The kicker is, these are Quattro Stagioni jars, the only kind I can get here, and they have one-piece lids, and the shop doesn’t sell lids by themselves, so if I have to re-can them, I have to buy whole new jars. These little ones have 56mm lids, so they’re smaller than the standard American jar lid sizes. :S (The applesauce jars are 70 and 86mm, which correspond to “standard” and “wide-mouth” sizes – guess what I’m asking my family in the US for for Christmas?)

    • 17.1
      Beverly says:

      No, no and no. Approved and tested recipes only. Cook and can on the same day only. Don’t touch the seals for 24 hours.

  18. 18
    Laura says:

    It’s also good to store jars with no rings on them. That way it’s obvious which seals are bad, or go bad later.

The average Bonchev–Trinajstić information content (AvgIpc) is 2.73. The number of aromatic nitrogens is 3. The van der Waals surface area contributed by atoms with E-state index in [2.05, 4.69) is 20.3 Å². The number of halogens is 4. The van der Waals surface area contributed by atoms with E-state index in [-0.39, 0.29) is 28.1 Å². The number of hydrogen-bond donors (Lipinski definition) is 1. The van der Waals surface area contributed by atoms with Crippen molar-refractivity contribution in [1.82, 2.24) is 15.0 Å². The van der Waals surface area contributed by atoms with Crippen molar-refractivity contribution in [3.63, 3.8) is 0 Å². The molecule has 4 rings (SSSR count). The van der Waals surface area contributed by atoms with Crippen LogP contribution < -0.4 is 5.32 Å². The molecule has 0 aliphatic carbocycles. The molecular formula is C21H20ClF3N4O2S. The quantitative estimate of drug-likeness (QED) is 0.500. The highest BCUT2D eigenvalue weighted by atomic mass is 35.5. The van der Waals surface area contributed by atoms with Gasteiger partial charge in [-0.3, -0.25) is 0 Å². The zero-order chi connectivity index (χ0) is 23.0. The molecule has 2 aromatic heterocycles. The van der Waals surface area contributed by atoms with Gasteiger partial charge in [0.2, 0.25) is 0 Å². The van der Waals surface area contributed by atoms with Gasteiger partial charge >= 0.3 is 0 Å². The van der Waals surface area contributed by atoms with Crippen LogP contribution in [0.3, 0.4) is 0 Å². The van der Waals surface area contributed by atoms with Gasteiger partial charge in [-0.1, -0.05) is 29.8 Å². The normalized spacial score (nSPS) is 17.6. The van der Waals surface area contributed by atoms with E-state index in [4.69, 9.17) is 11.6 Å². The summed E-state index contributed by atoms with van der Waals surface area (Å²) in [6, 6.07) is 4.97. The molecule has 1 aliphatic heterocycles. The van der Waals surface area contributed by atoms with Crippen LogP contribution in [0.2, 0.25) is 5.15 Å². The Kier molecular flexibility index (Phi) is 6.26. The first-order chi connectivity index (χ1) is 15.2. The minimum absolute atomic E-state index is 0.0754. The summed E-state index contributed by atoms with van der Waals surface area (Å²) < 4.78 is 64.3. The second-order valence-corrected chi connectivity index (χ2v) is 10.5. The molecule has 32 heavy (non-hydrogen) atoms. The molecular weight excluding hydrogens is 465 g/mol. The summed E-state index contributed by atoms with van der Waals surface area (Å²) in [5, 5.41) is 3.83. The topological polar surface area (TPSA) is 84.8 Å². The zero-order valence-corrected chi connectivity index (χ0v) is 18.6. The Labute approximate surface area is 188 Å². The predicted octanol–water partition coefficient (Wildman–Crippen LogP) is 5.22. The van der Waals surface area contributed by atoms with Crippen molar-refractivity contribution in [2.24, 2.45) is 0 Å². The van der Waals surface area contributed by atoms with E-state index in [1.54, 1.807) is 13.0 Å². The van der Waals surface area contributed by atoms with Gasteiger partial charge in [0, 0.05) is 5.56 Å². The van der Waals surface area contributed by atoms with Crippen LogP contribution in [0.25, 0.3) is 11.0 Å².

19. 19

    [...] in the bottom of the pot to keep the jars from bumping and cracking) Once the jars have cooled, check the seal and reprocess any unsealed jars or use refrigerate and use those jars immediately. Store jars [...]

  20. 20
    kaela says:

    I also have a question about Quattro Stagioni jars; have you ever used these? I bought a few up in Maine over Thanksgiving, just to try them out as they are pretty and I’m getting quite sick of the quilted Ball jars (they only kind I can find near me).